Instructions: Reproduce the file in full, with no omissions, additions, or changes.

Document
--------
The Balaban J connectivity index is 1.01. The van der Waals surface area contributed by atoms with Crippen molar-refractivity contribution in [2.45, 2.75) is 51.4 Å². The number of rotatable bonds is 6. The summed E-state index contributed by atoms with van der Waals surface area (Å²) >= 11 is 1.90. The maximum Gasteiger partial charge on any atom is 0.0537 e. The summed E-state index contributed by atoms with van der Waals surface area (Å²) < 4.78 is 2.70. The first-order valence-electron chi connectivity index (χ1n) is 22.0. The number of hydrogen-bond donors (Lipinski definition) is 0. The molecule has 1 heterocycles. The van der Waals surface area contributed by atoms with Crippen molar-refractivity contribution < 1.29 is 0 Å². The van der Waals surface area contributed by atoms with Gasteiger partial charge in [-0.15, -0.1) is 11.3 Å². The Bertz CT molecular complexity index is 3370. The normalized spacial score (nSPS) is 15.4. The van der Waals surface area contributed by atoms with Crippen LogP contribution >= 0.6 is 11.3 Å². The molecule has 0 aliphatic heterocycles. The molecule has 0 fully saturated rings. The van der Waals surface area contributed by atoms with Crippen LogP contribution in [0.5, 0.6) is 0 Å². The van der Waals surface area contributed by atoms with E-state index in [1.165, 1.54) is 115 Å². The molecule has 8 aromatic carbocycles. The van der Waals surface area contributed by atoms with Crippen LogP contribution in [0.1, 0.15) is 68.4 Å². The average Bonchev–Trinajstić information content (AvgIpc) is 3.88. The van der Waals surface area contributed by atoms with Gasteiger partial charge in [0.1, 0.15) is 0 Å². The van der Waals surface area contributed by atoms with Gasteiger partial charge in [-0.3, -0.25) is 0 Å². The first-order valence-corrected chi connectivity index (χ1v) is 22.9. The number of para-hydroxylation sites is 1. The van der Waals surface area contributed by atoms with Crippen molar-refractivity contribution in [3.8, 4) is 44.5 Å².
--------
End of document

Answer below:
The Balaban J connectivity index is 1.01. The van der Waals surface area contributed by atoms with Crippen molar-refractivity contribution in [2.45, 2.75) is 51.4 Å². The number of rotatable bonds is 6. The summed E-state index contributed by atoms with van der Waals surface area (Å²) >= 11 is 1.90. The maximum Gasteiger partial charge on any atom is 0.0537 e. The summed E-state index contributed by atoms with van der Waals surface area (Å²) < 4.78 is 2.70. The first-order valence-electron chi connectivity index (χ1n) is 22.0. The number of hydrogen-bond donors (Lipinski definition) is 0. The molecule has 1 heterocycles. The van der Waals surface area contributed by atoms with Crippen molar-refractivity contribution < 1.29 is 0 Å². The van der Waals surface area contributed by atoms with Gasteiger partial charge in [-0.15, -0.1) is 11.3 Å². The Bertz CT molecular complexity index is 3370. The normalized spacial score (nSPS) is 15.4. The van der Waals surface area contributed by atoms with Crippen LogP contribution >= 0.6 is 11.3 Å². The molecule has 0 aliphatic heterocycles. The molecule has 0 fully saturated rings. The van der Waals surface area contributed by atoms with Crippen LogP contribution in [0.5, 0.6) is 0 Å². The van der Waals surface area contributed by atoms with E-state index in [1.165, 1.54) is 115 Å². The molecule has 8 aromatic carbocycles. The van der Waals surface area contributed by atoms with Crippen LogP contribution in [0.1, 0.15) is 68.4 Å². The average Bonchev–Trinajstić information content (AvgIpc) is 3.88. The van der Waals surface area contributed by atoms with Gasteiger partial charge in [0.1, 0.15) is 0 Å². The van der Waals surface area contributed by atoms with Gasteiger partial charge in [-0.3, -0.25) is 0 Å². The first-order valence-corrected chi connectivity index (χ1v) is 22.9. The number of para-hydroxylation sites is 1. The van der Waals surface area contributed by atoms with Crippen molar-refractivity contribution in [3.8, 4) is 44.5 Å².